Folklore: Twenty Years in the Mythical Realm beyond the West

Some years ago, on a rainy, misty Thursday October night, while having a drink in McSorley’s Old Ale House, I overheard an old man, relate an astonishing story. He told his tale with such conviction, that I believed it be undeniably true. The old man sat close to the coal burning stove, the heart and soul of McSorley’s, and the flickering open coal fire might have reminded him of fireside story traditions from earlier days. This, and maybe a few jars of porter possibly prompted his tale. This is his story as heard by me.

Twenty Years in the Realm of the Fairy Kings

Many years ago when I lived in Ireland, just to the south of Cork City, I had an uncle, who was a baker. God rest his soul, for he is well gone now. He was only about 2 or 3 months married. When he said to his pretty wife, and I heard him say this, that the fortune wasn’t very big, meaning the wife’s dowry wasn’t very big, but it would buy him quite a few good bags of flour. At this time, his bakery was thriving, doing a roaring trade, making scones, apple tarts and soda bread.

With every big order he sold, he had the odd habit of touching a circular dotted mark on his forearm and saying a prayer. He said the prayer in the sort of Gaelic that is only spoken in the far west, and that none us could understand. He had spent most of his life, living in the far west, living in Ardgroom and was very familiar with that tongue. When he received his wife’s small fortune, he also said the prayer in thanksgiving of his great luck.

However, one early morning through the late October drizzle, he set off for the flour mill, near Belgooly with his horse and cart, to bring bags of flour and other little items he needed for bread making.

He did not return that night or the next, nor the next. His wife Laoise and some friends went to Belgooly the next day, but no trace of her husband could be found. I forgot to tell you that on the fourth morning, after he was gone, his wife rose very early after hearing a trundling sound outside the cottage, and there at the door was the horse and cart. The length and breadth of the countryside was searched, up high and down low, but hide nor hair of him could not be found.

Every night at sunset, Laoise would look to the low road hoping and praying for his return. Weeks, months, years and even decades came and went, but he never came home.

Now the wife had a keen eye and learned the Baker’s trade through observing her husband, over the few months of their short-lived marriage. Her skill kept the little baking business going, selling scones and soda bread, and she managed to support herself, and a son, who grew to be a tall strong man, as the local villagers would say, the very picture of his father. He also had the same circular mark on his forearm as his father had.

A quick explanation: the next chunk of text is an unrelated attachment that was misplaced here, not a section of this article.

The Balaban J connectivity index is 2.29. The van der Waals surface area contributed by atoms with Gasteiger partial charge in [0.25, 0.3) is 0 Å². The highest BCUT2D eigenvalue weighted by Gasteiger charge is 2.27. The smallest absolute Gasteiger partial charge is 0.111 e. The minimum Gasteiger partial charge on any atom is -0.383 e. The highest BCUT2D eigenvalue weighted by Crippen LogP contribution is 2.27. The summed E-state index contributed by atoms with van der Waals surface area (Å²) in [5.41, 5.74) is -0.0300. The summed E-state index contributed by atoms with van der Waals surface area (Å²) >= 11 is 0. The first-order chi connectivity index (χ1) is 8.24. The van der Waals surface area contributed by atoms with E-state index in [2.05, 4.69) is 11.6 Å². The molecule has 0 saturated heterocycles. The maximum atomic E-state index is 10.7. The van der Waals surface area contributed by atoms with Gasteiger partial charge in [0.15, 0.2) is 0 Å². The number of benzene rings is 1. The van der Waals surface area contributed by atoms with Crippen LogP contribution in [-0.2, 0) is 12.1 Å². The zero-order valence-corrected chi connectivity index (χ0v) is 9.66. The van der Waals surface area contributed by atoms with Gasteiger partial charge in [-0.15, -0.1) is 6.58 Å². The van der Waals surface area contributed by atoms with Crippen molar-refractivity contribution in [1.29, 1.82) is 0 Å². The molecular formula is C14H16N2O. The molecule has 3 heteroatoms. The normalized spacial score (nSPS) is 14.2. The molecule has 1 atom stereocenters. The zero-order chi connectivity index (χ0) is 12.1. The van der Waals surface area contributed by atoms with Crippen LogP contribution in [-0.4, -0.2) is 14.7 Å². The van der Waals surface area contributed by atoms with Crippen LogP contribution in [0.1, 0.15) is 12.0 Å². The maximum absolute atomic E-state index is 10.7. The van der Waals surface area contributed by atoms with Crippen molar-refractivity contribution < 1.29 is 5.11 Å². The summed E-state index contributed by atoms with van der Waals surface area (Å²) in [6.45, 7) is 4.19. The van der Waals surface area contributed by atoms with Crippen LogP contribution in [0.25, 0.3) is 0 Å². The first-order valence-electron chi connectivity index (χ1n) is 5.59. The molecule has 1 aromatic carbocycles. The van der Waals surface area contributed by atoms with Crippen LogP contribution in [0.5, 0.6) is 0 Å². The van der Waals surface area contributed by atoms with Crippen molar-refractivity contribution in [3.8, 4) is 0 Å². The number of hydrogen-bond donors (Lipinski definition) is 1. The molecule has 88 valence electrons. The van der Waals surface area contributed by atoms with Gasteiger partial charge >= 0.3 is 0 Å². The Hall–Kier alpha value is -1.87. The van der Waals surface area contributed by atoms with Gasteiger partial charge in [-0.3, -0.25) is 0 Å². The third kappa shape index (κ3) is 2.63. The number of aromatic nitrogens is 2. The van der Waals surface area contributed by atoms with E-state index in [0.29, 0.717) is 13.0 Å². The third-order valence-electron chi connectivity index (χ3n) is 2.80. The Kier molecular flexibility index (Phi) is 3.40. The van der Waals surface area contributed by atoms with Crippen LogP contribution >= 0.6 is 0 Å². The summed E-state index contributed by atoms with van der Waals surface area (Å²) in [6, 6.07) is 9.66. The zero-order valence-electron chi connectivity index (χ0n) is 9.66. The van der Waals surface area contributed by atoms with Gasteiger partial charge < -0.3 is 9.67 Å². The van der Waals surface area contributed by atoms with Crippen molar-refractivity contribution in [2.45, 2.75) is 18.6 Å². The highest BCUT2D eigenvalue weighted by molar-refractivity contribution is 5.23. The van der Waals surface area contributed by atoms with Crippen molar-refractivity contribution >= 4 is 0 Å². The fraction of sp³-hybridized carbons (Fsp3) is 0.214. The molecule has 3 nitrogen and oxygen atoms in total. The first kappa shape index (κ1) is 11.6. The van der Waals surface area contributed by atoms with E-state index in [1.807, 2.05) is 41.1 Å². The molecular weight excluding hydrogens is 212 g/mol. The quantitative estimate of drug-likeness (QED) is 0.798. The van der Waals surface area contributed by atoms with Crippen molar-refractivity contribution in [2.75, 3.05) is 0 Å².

Now one evening, when the boy was in or abouts twenty years of age, he and his mother were eating their dinner of colcannon and bacon, when in comes a dishevelled man with a long grey beard and shouts, “God save your merry souls!” “And may God save your soul,” says the mother. “Will you eat some colcannon, sir?” says she. He reached for a bowl of colcannon, and in doing so his coat sleeve hitched up around his elbow. The pulled up sleeve revealed a circular mark on his arm and the mother looked at it, knowing that her husband had a similar mark on his forearm.

“Lord have mercy on us!” she said, “are you Fergal Fitzgerald?” – for that was the man’s name. “I am,” said he, “and I am your lost husband, and that’s my son that I have not seen until this very day, but I can’t tell you where I’ve been since I left you. But some time in the future, I might have the power to recall, but not now.”

Well, low and behold, in a week’s time he started to work in the Baker’s shop, and the cakes, scones and bread he made won all the blue ribands at the local fairs, and their delicious taste astounded the whole county. After his return, I believe he lived for nine or ten years, but he never would tell her or anyone where he was. When pressed, he would roll his eyes towards the ancient standing stone, the Stone of Aine, that stood nearby, to give some indication of where he had been. At other times he would mumble to someone in his sleep in the tongue of the west.

Sometimes, he would sleepwalk and dance a jig, holding his arms high in a triangle, in a style of dancing that was reported in the old chronicles, and was thought to have died out thousands of years ago. He would also dance this jig when in company, after taking the odd glass of McCarthy’s Strong Potcheen. During the dance his wild eyes would roll and his arms flail. One man who saw this, said it was the Dance of the Fairy King of Munster. The man then made a sign on his forehead, took off his right shoe and left immediately by climbing out of the open window.

My uncle would never tell anyone where he was, but of all of us knew that he was with the people of the Mythical Realm beyond the West.